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Last Updated: Tuesday, 6 June 2006, 20:50 GMT 21:50 UK
Head-to-head: Should Tories quit the EPP?
Conservative leader David Cameron's pledge to break with the European People's Party in the European Parliament is threatening to cause a rift in his party.

William Hague and David Cameron

He says the Conservatives have little in common with the EPP's Christian Democrats, and that the Tories can create a powerful new bloc with like-minded moderate Eurosceptics.

But others warn that the party will lose influence in Europe if it deserts the EPP, and breaks up the parliament's largest political group, the European People's Party-European Democrats (EPP-ED).

Here Conservative MPs Robert Goodwill and David Curry, both former MEPs, argue for and against the move.


"David Cameron must stick to his pledge to withdraw from the European People's Party and to found a new group opposed to the federalist agenda and committed to an open, free-market Europe.

He must resist tired and threadbare claims that the Conservatives will lose influence in Europe if they leave the EPP.

Robert Goodwill
The EPP-ED has supported the Working Time Directive, the EU Constitution, the euro and an EU seat in the UN - this does not reflect British desires, principles or beliefs
Leaving the European People's Party will provide Conservatives with more resources, independent control over their finances, and a seat on the front row of the parliament. Conservatives will be better able to protect British interests.

The European People's Party and European Democrats (EPP-ED) is comprised of the federalist EPP and the more Eurosceptic British and Czech European Democrats (the ED).

The EPP maintains budgetary control over the entire group, and its federalist members dominate the agenda. The EPP-ED has supported the Working Time Directive, the EU Constitution, the euro and an EU seat in the UN. This does not reflect British desires, principles or beliefs, let alone those of Conservatives.

Some MEPs from the old guard claim that the EPP carries weight in the assignment of high-profile parliamentary jobs, but they are pulling the wool over our eyes. A new group of 50 or so members would still qualify to have a vice-president of the parliament and chairmanship of a committee like agriculture or fisheries.

Also, while committee chairmen have some influence, this may not be the most effective way to represent British interests. The EPP hasn't helped Conservatives get their voices heard. During the British EU Presidency, Tony Blair addressed the parliament on three occasions, but on two of them no British EPP member had a chance to speak.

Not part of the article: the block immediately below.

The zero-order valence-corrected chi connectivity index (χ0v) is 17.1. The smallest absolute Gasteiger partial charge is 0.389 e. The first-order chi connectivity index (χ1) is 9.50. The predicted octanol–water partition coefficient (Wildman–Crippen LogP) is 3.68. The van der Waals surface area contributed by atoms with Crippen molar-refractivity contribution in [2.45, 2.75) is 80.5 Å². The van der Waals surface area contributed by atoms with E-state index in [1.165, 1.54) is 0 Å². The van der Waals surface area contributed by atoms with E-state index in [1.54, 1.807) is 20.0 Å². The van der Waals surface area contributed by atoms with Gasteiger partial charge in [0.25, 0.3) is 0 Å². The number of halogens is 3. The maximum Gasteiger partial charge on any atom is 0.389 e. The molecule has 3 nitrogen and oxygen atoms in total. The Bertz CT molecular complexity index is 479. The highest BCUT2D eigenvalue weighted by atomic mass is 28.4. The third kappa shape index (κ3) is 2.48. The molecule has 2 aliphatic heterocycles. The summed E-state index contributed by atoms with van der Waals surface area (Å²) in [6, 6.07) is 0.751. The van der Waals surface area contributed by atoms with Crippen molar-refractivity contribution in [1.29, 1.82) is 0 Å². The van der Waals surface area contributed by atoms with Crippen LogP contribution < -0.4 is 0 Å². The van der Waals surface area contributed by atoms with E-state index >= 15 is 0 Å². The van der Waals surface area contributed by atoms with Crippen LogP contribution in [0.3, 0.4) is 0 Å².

Mr Cameron's leadership of the party has been marked by his readiness to embrace change. Nowhere is that more true and necessary than in his attitude towards the EPP and his quest to make common cause with parties who share his 'New Europe' vision."


"The Conservatives have complete freedom of action within the group which they exercise on vital issues like the constitution. The freedom they have inside the federation is as great as they would have outside it.

David Curry
Business wants less regulation and better regulation - does anyone seriously think that we would get this better from leading an unstable fringe group?
It is easy enough to leave. It is entirely different to put together an alternative group. With the best will in the world we would end up with an implausible, erratic and unstable group of parties, many of whose values Conservatives simply do not share. This is particularly important when David Cameron is committed to making the party at home reflect, not confront, contemporary society.

In any case, Angela Merkel, German Chancellor and Christian Democrat leader, is the German leader whose attitudes most reflect Britain's since the war. She speaks of de-regulation and even returning powers to national states. She is emerging as the dominant European politician and interlocutor of the US. Berlusconi has gone; the French are in melt-down; Blair is on the way out. What a curious moment to cut ties with the Christian Democrat family.

Leaving the EPP-ED federation would damage British interests. Business wants less regulation and better regulation. Does anyone seriously think that we would get this better from leading an unstable fringe group rather than being one of the biggest elements of the biggest group in the parliament?

Of course the Christian Democrats have traditionally pursued a "federalist" agenda. But, quite frankly, this doesn't matter a row of beans. The European Parliament cannot bring into existence a European police, army, or tax system. What it exists to do is to scrutinise EU legislation which affects all our daily lives and the Conservative influence in this nitty-gritty business is much better served by being at the heart of decision-making not on the fringe."

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